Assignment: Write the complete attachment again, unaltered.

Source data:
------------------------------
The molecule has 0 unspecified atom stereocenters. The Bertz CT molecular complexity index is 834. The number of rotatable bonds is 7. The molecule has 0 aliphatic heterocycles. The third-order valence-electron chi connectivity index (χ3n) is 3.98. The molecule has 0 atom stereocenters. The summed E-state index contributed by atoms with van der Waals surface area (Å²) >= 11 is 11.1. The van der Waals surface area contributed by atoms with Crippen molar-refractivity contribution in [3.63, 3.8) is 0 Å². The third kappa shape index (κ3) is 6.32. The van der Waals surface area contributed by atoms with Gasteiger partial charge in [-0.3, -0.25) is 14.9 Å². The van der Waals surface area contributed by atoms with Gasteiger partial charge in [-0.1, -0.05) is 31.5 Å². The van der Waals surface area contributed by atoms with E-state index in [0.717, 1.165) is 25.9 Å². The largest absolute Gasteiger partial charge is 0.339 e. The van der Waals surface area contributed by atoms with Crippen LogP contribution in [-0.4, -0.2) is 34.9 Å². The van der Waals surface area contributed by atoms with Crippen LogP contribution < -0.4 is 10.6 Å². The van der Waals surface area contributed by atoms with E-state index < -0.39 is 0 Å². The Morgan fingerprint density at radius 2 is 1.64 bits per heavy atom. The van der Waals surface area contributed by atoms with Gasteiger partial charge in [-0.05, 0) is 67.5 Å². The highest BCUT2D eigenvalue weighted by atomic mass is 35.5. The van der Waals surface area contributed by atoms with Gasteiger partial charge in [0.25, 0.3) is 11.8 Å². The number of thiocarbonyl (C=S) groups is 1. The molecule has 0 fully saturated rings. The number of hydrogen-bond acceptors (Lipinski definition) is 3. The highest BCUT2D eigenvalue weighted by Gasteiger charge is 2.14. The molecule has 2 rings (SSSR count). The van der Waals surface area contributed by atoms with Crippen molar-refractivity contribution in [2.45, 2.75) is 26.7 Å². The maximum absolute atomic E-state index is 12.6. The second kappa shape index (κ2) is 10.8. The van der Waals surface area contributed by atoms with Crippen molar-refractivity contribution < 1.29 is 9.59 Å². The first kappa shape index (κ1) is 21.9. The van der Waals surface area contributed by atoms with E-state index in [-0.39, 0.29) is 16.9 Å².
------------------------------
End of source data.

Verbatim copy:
The molecule has 0 unspecified atom stereocenters. The Bertz CT molecular complexity index is 834. The number of rotatable bonds is 7. The molecule has 0 aliphatic heterocycles. The third-order valence-electron chi connectivity index (χ3n) is 3.98. The molecule has 0 atom stereocenters. The summed E-state index contributed by atoms with van der Waals surface area (Å²) >= 11 is 11.1. The van der Waals surface area contributed by atoms with Crippen molar-refractivity contribution in [3.63, 3.8) is 0 Å². The third kappa shape index (κ3) is 6.32. The van der Waals surface area contributed by atoms with Gasteiger partial charge in [-0.3, -0.25) is 14.9 Å². The van der Waals surface area contributed by atoms with Gasteiger partial charge in [-0.1, -0.05) is 31.5 Å². The van der Waals surface area contributed by atoms with E-state index in [0.717, 1.165) is 25.9 Å². The largest absolute Gasteiger partial charge is 0.339 e. The van der Waals surface area contributed by atoms with Crippen LogP contribution in [-0.4, -0.2) is 34.9 Å². The van der Waals surface area contributed by atoms with Crippen LogP contribution < -0.4 is 10.6 Å². The van der Waals surface area contributed by atoms with E-state index < -0.39 is 0 Å². The Morgan fingerprint density at radius 2 is 1.64 bits per heavy atom. The van der Waals surface area contributed by atoms with Gasteiger partial charge in [-0.05, 0) is 67.5 Å². The highest BCUT2D eigenvalue weighted by atomic mass is 35.5. The van der Waals surface area contributed by atoms with Gasteiger partial charge in [0.25, 0.3) is 11.8 Å². The number of thiocarbonyl (C=S) groups is 1. The molecule has 0 fully saturated rings. The number of hydrogen-bond acceptors (Lipinski definition) is 3. The highest BCUT2D eigenvalue weighted by Gasteiger charge is 2.14. The molecule has 2 rings (SSSR count). The van der Waals surface area contributed by atoms with Crippen molar-refractivity contribution in [2.45, 2.75) is 26.7 Å². The maximum absolute atomic E-state index is 12.6. The second kappa shape index (κ2) is 10.8. The van der Waals surface area contributed by atoms with Crippen molar-refractivity contribution < 1.29 is 9.59 Å². The first kappa shape index (κ1) is 21.9. The van der Waals surface area contributed by atoms with E-state index in [-0.39, 0.29) is 16.9 Å².